Food and Drink

Food and Drink

There’s more to American food than burgers and hot dogs (although you will come across some amazing examples of these if you want).  The large cities will have every kind of food you can imagine and a few that you can’t, whilst each region of the US will have it’s own local specialty from incredible seafood on the New England coast to the spicy Cajun dishes of Louisiana.  It’s incredibly easy to eat well and for a reasonable sum in restaurants, cafes and diners and it can be more cost effective than buying fresh produce in a supermarket.

Tipping is part of life in the US. Many service staff get paid almost nothing and most of their income comes from tips. It is only acceptable not to tip if service has been so poor as to warrant a complaint. The standard tip in bars, restaurants, taxis, hairdressers, salons etc is 20% with more for particularly good service. You may see the service charge added to the bill in some areas popular with European tourists but otherwise you need to remember to add it.

If you are eating out in anything other than top end restaurants the food comes very quickly and if you order more than one course, the second can often arrive before you finish the first. This is reflective of what Americans consider good service (fast) but you can explain to your server if you would like to wait between courses.

Restaurant servings in the US can be very large. It is perfectly acceptable to ask for a doggy bag for your leftovers.

The legal age for the purchase and consumption of alcohol is 21 and is enforced strictly across the states, so strictly that people who are clearly over the legal age limit are often asked to provide ID anyway.  Sadly this has never happened to me, but my sister was asked constantly on her last visit (obviously this is because she looks very youthful although being a little older than 21) so it can be worth carrying a passport with you if you have concerns about being asked.  It’s not advisable to purchase alcohol on behalf of other members of your party who are under 21 since this is illegal and punishments are severe.


Chain Restaurants

As a general rule we try and avoid chain restaurants, but they can be very handy when you have turned up in a new place and haven’t had the chance to find out where is good to eat. If nothing else you will know you will get fed!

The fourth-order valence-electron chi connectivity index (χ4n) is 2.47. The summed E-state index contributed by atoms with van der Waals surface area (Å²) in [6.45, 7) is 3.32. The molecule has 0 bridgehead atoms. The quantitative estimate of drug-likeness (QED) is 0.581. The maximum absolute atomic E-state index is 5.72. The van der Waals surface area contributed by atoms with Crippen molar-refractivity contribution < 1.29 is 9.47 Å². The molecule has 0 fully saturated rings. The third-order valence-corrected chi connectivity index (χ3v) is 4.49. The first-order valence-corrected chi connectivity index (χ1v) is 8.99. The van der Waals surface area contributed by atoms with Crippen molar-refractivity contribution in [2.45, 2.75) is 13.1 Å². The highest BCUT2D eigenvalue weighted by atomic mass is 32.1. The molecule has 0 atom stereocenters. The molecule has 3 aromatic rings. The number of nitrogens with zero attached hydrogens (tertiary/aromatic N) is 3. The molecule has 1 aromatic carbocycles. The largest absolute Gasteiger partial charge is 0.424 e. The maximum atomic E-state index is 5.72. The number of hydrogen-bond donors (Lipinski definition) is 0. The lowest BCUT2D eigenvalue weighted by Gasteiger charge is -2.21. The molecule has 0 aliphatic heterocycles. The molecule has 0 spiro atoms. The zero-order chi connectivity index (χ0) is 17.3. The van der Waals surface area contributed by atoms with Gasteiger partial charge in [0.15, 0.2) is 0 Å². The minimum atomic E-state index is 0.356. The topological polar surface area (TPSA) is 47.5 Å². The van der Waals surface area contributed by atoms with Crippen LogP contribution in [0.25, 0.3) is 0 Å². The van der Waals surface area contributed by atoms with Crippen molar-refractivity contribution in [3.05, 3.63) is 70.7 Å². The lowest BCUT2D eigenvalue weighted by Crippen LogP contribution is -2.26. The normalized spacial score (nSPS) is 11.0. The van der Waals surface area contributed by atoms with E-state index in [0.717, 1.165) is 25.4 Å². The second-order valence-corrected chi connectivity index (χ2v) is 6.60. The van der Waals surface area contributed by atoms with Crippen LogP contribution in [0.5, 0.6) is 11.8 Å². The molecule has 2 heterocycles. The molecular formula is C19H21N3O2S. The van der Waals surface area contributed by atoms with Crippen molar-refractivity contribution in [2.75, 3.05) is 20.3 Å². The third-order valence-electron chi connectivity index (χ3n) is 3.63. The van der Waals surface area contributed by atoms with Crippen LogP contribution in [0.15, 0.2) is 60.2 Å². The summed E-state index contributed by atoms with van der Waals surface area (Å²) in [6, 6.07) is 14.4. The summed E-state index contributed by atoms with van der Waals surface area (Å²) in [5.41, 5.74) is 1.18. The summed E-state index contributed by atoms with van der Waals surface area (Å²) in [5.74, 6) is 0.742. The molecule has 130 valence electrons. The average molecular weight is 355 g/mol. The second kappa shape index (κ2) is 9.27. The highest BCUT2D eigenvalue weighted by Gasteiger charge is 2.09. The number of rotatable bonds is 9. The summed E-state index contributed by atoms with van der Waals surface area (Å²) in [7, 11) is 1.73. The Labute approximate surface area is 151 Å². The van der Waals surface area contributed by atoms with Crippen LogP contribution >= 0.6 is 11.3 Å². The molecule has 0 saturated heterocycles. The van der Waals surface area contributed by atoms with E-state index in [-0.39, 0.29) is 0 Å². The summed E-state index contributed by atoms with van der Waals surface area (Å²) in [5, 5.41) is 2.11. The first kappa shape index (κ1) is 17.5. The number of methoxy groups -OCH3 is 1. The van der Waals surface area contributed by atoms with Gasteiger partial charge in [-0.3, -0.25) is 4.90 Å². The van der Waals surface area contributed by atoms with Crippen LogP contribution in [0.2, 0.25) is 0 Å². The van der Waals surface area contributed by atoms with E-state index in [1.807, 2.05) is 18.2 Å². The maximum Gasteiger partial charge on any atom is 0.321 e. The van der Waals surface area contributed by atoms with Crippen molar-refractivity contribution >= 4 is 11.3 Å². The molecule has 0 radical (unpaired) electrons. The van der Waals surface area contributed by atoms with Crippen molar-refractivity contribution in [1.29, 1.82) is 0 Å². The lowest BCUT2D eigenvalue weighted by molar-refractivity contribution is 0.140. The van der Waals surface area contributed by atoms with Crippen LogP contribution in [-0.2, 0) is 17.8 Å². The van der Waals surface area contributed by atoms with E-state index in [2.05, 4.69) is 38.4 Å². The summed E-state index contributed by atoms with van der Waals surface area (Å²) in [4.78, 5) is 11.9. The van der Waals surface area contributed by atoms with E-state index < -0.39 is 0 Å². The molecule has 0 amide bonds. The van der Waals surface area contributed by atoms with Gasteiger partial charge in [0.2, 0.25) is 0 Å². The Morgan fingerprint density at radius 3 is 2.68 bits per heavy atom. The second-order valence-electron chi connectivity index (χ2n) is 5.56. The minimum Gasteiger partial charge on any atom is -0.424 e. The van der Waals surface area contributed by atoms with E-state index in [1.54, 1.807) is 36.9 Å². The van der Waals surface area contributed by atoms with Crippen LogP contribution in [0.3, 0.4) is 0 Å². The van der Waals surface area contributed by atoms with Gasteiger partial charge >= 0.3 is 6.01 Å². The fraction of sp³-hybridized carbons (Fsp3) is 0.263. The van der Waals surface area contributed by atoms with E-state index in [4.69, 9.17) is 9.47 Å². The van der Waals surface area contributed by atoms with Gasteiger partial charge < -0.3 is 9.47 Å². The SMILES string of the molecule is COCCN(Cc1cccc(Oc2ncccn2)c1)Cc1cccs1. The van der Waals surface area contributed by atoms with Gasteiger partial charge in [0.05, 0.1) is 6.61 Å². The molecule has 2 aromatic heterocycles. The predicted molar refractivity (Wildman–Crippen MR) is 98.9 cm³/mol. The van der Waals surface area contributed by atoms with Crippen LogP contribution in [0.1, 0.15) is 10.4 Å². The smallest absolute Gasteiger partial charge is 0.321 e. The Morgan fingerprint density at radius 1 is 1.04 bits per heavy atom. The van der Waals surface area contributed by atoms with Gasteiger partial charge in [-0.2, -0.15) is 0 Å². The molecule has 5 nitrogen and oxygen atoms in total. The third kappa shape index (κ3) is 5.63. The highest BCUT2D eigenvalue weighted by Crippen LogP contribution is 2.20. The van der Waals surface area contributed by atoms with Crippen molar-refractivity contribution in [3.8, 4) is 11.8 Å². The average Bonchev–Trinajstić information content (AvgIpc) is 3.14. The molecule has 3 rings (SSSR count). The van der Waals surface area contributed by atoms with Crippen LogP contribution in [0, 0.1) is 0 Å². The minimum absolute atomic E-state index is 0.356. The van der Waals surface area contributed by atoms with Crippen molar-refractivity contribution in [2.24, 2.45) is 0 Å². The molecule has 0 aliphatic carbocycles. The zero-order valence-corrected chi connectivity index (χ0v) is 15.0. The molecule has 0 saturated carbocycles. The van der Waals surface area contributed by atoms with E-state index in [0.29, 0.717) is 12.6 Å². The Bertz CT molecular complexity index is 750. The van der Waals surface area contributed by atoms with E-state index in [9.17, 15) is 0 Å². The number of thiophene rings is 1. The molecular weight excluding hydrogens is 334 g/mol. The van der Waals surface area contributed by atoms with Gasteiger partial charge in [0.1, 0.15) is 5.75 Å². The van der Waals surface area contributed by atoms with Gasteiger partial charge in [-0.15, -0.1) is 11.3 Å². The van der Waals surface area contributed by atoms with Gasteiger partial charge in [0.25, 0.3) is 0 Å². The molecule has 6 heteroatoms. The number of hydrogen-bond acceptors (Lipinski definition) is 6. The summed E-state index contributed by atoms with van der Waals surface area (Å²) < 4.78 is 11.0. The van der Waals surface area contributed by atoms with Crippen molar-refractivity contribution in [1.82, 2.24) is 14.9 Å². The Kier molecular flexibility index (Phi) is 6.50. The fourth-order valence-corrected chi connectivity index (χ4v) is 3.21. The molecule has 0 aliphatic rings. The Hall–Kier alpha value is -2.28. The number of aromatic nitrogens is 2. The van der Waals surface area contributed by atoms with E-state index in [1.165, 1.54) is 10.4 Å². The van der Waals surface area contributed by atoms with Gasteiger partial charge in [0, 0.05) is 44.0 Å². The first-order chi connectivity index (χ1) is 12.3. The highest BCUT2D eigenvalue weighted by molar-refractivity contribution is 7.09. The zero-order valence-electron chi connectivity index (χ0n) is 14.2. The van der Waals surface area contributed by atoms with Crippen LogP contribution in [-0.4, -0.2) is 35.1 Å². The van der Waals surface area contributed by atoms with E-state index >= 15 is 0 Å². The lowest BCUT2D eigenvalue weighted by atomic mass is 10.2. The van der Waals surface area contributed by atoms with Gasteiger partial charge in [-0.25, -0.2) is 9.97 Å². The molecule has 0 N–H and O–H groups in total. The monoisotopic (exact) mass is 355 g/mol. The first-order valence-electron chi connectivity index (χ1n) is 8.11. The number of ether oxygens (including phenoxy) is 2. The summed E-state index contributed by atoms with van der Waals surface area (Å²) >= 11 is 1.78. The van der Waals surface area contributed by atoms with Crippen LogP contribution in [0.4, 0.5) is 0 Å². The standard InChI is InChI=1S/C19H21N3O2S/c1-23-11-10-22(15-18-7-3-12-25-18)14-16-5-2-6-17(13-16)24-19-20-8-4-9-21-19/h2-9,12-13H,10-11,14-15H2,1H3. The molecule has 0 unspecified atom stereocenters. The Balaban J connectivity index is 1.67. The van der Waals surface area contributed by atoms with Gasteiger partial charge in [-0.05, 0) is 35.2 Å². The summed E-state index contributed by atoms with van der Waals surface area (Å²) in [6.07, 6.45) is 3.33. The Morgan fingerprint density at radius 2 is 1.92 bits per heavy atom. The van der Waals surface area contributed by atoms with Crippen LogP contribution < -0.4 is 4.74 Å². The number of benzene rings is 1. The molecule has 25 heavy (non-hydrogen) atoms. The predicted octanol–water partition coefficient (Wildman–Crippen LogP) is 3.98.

We have talked about the chains in our Traveling with Kids guide to eating and drinking but thought it was probably worth mentioning similar information here. For those of you who are fans of the Big Bang Theory, the Cheesecake Factory is a real restaurant chain, as is Olive Garden. I know at least one person who was quite excited by that fact, just hope Penny is not looking after you.

Anyway, back to the chains. All of them tend to be open pretty much all day & serve most meals, but to try and break it down a little I have grouped them by meal.

If you are looking for breakfast IHOP (International House of Pancakes) is a good bet. Some people like Denny’s for breakfast / brunch too. I am not a huge fan, but it is inexpensive and the portions are huge. The Cheesecake Factory also has an extensive brunch menu with the added bonus of mimosas (otherwise known as buck’s fizz).

For lunch options, Panera Bread does a wide range of sandwiches, soups and salads, as does Au Bon Pain, and Cracker Barrel  has a very broad menu.

If you are looking for dinner, there are endless options. Some of the establishments that you will find pretty much everywhere are;

  • Applebee’s Neighborhood Grill and Bar
  • The Cheesecake Factory
  • Chilli’s Grill and Bar
  • Mimi’s Café
  • Olive Garden
  • Red Lobster
  • Red Robin
  • Ruby Tuesday’s
  • Texas Roadhouse



Random Americana

Some stores have a policy of asking absolutely everyone for ID when they buy alcohol. This did however, make my Mum’s day when she was carded on buying a bottle of wine in my local Target. We didn’t have the heart to tell her why…….